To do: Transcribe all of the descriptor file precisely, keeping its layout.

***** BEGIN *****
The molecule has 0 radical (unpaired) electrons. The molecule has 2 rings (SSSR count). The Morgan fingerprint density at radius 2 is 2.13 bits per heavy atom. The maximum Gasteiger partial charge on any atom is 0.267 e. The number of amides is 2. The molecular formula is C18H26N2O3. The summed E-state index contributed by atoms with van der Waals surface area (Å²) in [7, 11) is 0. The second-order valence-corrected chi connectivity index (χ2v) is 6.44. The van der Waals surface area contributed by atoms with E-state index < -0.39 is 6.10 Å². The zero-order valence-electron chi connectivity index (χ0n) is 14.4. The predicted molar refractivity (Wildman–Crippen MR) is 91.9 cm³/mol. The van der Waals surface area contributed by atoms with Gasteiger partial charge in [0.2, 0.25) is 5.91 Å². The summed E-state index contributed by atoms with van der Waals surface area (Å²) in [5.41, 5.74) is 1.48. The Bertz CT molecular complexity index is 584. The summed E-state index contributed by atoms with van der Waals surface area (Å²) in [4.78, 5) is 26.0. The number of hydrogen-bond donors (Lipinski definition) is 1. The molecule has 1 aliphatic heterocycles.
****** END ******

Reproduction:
The molecule has 0 radical (unpaired) electrons. The molecule has 2 rings (SSSR count). The Morgan fingerprint density at radius 2 is 2.13 bits per heavy atom. The maximum Gasteiger partial charge on any atom is 0.267 e. The number of amides is 2. The molecular formula is C18H26N2O3. The summed E-state index contributed by atoms with van der Waals surface area (Å²) in [7, 11) is 0. The second-order valence-corrected chi connectivity index (χ2v) is 6.44. The van der Waals surface area contributed by atoms with E-state index < -0.39 is 6.10 Å². The zero-order valence-electron chi connectivity index (χ0n) is 14.4. The predicted molar refractivity (Wildman–Crippen MR) is 91.9 cm³/mol. The van der Waals surface area contributed by atoms with Gasteiger partial charge in [0.2, 0.25) is 5.91 Å². The summed E-state index contributed by atoms with van der Waals surface area (Å²) in [5.41, 5.74) is 1.48. The Bertz CT molecular complexity index is 584. The summed E-state index contributed by atoms with van der Waals surface area (Å²) in [4.78, 5) is 26.0. The number of hydrogen-bond donors (Lipinski definition) is 1. The molecule has 1 aliphatic heterocycles.